A projection clause encodes a list of optional resource properties that should be available in the query response. For XML-encoded requests, specifications which implement the projection clause of an ad hoc query expression define a concrete element derived from fes:AbstractAdhocProjectionClause. For KVP-encoded requests, the PROPERTYNAME keyword is used to encode the projection clause. Property names must be valid XML element or attribute names, and may be qualified with a namespace prefix as well.
Simple properties may be referenced using their names. However, since objects can also include complex or aggregate non-geometric properties, a mechanism for referencing these types of properties is supported by filter encoding. A subset of Xpath expressions is used for this purpose, to support abbreviated relative location paths. Filter encoding is not required to support the full Xpath language, to keep the implementation entry cost as low as possible. For details on required XPath compliance, refer to the OGC® Filter Encoding Standard.
Filter / Selection Clause
A filter clause, or selection clause, describes an encoding of one or more predicates which are typically used in query operations to specify how data instances in a source data set should be filtered to produce a results set. The following selection types can be used:
- Comparison operators: evaluate the mathematical comparison between two arguments. If the arguments satisfy the comparison then the expression evaluates to true. Otherwise the expression evaluates to false.
- Spatial operators: determine whether geometric arguments satisfy the stated spatial relationship. The operator evaluates to true if the spatial relationship is satisfied. Otherwise, the operator evaluates to false.
- Temporal operators: determine whether time arguments satisfy the stated temporal relationship. The operator evaluates to true if the temporal relationship is satisfied. Otherwise, the operator evaluates to false.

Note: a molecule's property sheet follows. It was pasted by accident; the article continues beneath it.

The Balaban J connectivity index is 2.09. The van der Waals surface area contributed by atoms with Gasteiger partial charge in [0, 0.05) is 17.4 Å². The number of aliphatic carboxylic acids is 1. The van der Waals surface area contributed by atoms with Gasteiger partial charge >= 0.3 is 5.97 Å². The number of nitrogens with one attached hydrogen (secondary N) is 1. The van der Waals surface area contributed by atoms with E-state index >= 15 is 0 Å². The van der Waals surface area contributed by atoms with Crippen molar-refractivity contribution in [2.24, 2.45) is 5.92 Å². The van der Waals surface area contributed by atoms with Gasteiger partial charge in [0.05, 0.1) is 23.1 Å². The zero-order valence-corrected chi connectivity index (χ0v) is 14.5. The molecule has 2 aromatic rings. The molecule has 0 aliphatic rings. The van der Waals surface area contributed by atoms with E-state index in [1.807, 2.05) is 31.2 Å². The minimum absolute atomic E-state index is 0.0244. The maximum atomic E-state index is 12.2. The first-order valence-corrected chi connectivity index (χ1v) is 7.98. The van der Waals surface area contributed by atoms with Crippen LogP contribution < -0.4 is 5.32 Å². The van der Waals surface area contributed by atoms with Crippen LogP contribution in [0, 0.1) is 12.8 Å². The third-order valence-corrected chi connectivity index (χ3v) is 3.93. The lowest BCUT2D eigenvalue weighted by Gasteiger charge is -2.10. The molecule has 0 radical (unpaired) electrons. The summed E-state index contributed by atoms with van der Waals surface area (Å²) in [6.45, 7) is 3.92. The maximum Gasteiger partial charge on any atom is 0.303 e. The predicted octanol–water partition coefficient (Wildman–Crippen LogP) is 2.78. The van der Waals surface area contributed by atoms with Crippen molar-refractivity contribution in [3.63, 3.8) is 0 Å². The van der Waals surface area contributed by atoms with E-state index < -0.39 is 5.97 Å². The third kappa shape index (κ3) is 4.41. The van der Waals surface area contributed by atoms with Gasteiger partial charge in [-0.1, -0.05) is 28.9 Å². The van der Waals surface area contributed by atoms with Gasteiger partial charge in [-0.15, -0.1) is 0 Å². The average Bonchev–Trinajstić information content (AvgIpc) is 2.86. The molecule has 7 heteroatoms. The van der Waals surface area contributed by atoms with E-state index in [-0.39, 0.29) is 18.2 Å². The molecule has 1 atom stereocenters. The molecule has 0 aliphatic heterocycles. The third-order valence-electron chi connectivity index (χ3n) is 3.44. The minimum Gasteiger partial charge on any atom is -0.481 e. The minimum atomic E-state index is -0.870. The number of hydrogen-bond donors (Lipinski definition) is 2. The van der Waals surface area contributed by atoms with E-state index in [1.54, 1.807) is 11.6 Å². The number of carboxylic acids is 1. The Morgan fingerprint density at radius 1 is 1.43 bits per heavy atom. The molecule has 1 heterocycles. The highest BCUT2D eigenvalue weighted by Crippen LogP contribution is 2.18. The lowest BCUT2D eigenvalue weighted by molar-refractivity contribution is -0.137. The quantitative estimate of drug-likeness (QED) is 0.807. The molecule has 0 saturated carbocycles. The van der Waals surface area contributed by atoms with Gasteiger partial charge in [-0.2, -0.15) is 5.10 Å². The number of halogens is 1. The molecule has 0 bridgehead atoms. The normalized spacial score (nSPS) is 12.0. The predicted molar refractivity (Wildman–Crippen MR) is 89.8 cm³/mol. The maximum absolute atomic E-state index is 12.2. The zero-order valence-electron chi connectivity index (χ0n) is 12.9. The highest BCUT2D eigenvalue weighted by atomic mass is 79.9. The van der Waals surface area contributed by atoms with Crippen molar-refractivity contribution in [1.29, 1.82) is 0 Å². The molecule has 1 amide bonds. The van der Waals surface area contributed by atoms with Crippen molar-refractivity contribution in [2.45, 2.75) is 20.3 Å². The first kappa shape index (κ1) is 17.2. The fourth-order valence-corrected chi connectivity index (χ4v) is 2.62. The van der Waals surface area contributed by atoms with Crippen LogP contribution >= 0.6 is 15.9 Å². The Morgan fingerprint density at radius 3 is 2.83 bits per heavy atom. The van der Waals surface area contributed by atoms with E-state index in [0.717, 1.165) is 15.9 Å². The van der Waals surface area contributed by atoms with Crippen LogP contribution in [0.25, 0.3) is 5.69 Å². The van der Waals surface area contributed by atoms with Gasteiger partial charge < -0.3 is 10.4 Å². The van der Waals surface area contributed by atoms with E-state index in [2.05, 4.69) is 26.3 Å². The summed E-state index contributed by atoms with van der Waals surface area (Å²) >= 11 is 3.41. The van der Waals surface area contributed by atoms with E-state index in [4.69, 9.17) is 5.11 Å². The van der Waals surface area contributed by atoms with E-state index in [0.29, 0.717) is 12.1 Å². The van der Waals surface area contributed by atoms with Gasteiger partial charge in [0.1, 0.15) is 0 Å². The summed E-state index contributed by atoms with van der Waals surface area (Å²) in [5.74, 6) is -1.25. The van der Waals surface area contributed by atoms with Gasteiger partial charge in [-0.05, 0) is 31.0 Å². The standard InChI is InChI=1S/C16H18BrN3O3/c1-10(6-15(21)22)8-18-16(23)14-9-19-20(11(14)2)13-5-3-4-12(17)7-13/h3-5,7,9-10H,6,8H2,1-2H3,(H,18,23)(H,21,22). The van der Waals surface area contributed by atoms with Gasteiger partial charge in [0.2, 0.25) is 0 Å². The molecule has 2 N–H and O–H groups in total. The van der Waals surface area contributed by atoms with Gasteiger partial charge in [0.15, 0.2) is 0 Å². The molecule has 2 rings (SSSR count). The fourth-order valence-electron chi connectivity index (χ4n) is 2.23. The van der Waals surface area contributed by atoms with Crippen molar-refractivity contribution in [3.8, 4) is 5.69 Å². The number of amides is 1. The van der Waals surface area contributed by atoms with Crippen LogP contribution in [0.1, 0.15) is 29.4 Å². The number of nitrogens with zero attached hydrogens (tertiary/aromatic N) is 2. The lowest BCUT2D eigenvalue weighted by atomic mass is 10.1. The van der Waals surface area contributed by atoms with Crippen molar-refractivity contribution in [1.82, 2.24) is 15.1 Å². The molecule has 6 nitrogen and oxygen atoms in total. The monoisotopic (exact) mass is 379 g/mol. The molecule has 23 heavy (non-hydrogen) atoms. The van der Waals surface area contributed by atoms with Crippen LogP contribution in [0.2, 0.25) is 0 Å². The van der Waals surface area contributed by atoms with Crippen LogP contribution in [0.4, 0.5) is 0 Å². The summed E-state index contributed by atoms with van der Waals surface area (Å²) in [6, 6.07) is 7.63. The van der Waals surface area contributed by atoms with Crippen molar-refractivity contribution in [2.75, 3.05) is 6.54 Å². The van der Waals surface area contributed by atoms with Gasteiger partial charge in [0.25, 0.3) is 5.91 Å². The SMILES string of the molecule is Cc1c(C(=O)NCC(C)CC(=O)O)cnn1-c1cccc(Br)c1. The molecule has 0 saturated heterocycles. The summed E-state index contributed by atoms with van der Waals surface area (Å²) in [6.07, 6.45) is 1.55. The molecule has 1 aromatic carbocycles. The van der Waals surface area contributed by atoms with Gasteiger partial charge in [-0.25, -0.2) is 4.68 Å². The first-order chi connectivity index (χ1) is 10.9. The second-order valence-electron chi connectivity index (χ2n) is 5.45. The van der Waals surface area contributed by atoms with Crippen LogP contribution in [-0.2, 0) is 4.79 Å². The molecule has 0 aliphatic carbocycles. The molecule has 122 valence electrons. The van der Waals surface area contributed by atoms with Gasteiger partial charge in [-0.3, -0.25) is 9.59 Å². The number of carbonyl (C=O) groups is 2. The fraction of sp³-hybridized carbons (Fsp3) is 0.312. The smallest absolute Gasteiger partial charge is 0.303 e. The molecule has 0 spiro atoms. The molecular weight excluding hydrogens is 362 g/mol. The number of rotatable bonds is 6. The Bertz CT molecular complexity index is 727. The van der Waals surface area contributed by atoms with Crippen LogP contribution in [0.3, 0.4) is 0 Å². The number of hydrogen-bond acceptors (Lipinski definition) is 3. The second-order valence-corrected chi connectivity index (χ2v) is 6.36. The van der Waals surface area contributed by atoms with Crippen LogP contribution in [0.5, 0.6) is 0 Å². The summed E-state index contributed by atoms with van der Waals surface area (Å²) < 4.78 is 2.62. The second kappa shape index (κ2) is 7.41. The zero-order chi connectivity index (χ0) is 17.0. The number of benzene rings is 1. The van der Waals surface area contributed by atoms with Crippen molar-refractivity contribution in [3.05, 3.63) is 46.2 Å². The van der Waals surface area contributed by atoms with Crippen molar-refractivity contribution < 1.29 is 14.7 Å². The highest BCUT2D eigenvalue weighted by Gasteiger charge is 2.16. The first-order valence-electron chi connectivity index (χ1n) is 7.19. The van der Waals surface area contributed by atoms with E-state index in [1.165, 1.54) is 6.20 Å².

- Logical operators: combine one or more conditional expressions. The logical operator AND evaluates to true if all the combined expressions evaluate to true. The operator OR operator evaluates to true is any of the combined expressions evaluate to true. The NOT operator reverses the logical value of an expression.
- Object identifiers: represent a unique identifier for an instance of a resource within the context of the web service that is serving the resource.
A web service that supports filter encoding should publish the filter capabilities it supports in its capabilities metadata document. Filter capabilities are divided into five categories:
- ID capabilities: a generic element for referencing resources by ID. However, web services may define their own elements for resource identifications. The resource identifiers section of the filter capabilities document allows such implementations to declare the name or names of the elements being used as resource identifiers.
- Scalar capabilities: used by a service to advertise which logical, comparison and arithmetic operators the service supports. If the element is not specified, a client must assume that the service does not support any logical or comparison operators and does not implement any additional functions.
- Spatial capabilities: used by a service to advertise which spatial operators and geometric operands the service supports. If the element is not specified, a client must assume that the service does not support any spatial operators.